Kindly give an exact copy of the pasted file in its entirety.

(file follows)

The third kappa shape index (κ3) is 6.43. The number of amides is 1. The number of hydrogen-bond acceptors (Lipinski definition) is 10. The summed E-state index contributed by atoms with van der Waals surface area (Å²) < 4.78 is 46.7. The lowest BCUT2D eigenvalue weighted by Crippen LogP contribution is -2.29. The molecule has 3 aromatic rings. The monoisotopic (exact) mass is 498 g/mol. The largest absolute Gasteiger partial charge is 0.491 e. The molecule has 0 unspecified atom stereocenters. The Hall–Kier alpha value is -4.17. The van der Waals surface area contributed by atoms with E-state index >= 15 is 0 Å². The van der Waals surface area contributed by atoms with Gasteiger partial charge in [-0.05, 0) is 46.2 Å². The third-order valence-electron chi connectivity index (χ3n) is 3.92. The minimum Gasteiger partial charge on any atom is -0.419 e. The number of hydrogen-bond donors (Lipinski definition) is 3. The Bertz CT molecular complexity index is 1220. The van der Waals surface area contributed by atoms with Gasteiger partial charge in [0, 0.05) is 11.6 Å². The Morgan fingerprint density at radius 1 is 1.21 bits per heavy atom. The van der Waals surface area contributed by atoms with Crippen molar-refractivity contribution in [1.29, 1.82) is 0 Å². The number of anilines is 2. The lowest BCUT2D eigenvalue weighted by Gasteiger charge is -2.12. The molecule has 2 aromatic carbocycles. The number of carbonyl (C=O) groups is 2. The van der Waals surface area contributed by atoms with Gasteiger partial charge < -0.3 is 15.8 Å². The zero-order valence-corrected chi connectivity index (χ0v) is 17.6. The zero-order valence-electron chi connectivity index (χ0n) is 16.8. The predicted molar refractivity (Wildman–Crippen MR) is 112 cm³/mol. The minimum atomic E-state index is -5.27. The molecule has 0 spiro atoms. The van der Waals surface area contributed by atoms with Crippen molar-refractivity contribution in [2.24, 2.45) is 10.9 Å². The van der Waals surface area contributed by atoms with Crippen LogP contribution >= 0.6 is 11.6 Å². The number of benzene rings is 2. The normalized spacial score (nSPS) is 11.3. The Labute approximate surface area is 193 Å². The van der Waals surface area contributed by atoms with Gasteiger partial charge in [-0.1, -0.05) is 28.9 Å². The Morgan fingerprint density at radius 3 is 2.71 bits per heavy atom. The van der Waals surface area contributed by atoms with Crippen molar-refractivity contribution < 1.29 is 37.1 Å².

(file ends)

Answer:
The third kappa shape index (κ3) is 6.43. The number of amides is 1. The number of hydrogen-bond acceptors (Lipinski definition) is 10. The summed E-state index contributed by atoms with van der Waals surface area (Å²) < 4.78 is 46.7. The lowest BCUT2D eigenvalue weighted by Crippen LogP contribution is -2.29. The molecule has 3 aromatic rings. The monoisotopic (exact) mass is 498 g/mol. The largest absolute Gasteiger partial charge is 0.491 e. The molecule has 0 unspecified atom stereocenters. The Hall–Kier alpha value is -4.17. The van der Waals surface area contributed by atoms with E-state index >= 15 is 0 Å². The van der Waals surface area contributed by atoms with Gasteiger partial charge in [-0.05, 0) is 46.2 Å². The third-order valence-electron chi connectivity index (χ3n) is 3.92. The minimum Gasteiger partial charge on any atom is -0.419 e. The number of hydrogen-bond donors (Lipinski definition) is 3. The Bertz CT molecular complexity index is 1220. The van der Waals surface area contributed by atoms with Gasteiger partial charge in [0, 0.05) is 11.6 Å². The Morgan fingerprint density at radius 1 is 1.21 bits per heavy atom. The van der Waals surface area contributed by atoms with Crippen molar-refractivity contribution in [1.29, 1.82) is 0 Å². The number of anilines is 2. The lowest BCUT2D eigenvalue weighted by Gasteiger charge is -2.12. The molecule has 2 aromatic carbocycles. The number of carbonyl (C=O) groups is 2. The van der Waals surface area contributed by atoms with Gasteiger partial charge < -0.3 is 15.8 Å². The zero-order valence-corrected chi connectivity index (χ0v) is 17.6. The zero-order valence-electron chi connectivity index (χ0n) is 16.8. The predicted molar refractivity (Wildman–Crippen MR) is 112 cm³/mol. The minimum atomic E-state index is -5.27. The molecule has 0 spiro atoms. The van der Waals surface area contributed by atoms with Crippen molar-refractivity contribution in [2.24, 2.45) is 10.9 Å². The van der Waals surface area contributed by atoms with Crippen LogP contribution >= 0.6 is 11.6 Å². The number of benzene rings is 2. The normalized spacial score (nSPS) is 11.3. The Labute approximate surface area is 193 Å². The van der Waals surface area contributed by atoms with Gasteiger partial charge in [-0.1, -0.05) is 28.9 Å². The Morgan fingerprint density at radius 3 is 2.71 bits per heavy atom. The van der Waals surface area contributed by atoms with Crippen molar-refractivity contribution < 1.29 is 37.1 Å².